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Fine separately issued thick paper example of the US Coast Survey map of St. Augustine Harbor in Florida.

In addition to the thin paper examples of the map which were published to be bound into the annual official reports, the US Coast Survey typically printed a limited number of copies of each survey map on heavy paper, suitable for presentation or use at sea. These thick paper examples were also typically engraved, rather than using the cheaper printed methods employed for the official accounts, making for a finer appearance.

The present map of St. Augustine extends north along the Tolomato or North River and south along the Matanzas River, with St. Augustine in th center, Anastasia Island at the bottom and North Beach at the top.

Includes extensive topographical and hydrographical details, sailing directions, noets, tidal information and soundings, with notes on the local lighthouse. A fine example of this rare separately issued chart.

Condition Description
Thick paper. Never folded.
United States Coast Survey Biography

The United States Office of the Coast Survey began in 1807, when Thomas Jefferson founded the Survey of the Coast. However, the fledgling office was plagued by the War of 1812 and disagreements over whether it should be civilian or military controlled. The entity was re-founded in 1832 with Ferdinand Rudolph Hassler as its superintendent. Although a civilian agency, many military officers served the office; army officers tended to perform the topographic surveys, while naval officers conducted the hydrographic work.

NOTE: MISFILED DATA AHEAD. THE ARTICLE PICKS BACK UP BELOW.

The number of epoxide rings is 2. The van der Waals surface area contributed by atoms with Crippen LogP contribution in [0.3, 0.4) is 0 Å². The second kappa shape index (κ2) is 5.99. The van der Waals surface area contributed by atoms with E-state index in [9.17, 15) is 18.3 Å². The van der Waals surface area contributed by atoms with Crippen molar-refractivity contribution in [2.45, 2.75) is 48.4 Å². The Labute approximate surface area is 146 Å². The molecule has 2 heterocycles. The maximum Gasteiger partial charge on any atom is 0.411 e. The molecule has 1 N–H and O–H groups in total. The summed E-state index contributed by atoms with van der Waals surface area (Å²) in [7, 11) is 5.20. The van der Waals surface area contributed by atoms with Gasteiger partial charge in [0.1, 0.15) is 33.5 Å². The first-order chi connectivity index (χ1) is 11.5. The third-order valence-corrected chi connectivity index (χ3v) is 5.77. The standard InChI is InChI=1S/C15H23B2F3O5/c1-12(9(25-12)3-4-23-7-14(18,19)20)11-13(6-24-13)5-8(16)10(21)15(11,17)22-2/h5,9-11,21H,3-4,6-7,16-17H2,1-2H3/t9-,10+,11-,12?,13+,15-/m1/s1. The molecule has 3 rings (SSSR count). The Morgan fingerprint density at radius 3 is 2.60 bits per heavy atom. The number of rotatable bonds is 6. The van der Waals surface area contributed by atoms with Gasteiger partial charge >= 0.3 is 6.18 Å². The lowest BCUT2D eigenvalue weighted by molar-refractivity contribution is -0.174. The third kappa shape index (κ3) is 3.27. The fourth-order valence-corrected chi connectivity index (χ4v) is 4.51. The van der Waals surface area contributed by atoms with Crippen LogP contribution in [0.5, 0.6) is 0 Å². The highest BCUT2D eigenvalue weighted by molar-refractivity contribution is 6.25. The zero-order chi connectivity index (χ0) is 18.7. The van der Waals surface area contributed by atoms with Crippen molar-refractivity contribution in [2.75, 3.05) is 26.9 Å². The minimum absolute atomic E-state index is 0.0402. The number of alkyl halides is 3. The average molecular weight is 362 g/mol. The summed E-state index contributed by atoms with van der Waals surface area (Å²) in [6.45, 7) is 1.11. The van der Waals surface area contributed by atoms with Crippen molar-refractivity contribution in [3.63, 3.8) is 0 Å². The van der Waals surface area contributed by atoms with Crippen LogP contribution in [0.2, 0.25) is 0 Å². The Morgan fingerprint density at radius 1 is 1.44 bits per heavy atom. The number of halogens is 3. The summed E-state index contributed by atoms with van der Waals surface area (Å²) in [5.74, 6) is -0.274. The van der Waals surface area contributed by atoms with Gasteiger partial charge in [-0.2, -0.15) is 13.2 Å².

The Survey’s history was greatly affected by larger events in American history. During the Civil War, while the agency was led by Alexander Dallas Bache (Benjamin Franklin’s grandson), the Survey provided the Union army with charts. Survey personnel accompanied blockading squadrons in the field, making new charts in the process.

After the Civil War, as the country was settled, the Coast Survey sent parties to make new maps, employing scientists and naturalists like John Muir and Louis Agassiz in the process. By 1926, the Survey expanded their purview further to include aeronautical charts. During the Great Depression, the Coast Survey employed over 10,000 people and in the Second World War the office oversaw the production of 100 million maps for the Allies. Since 1970, the Coastal and Geodetic Survey has formed part of the National Oceanic and Atmospheric Administration (NOAA) and it is still producing navigational products and services today.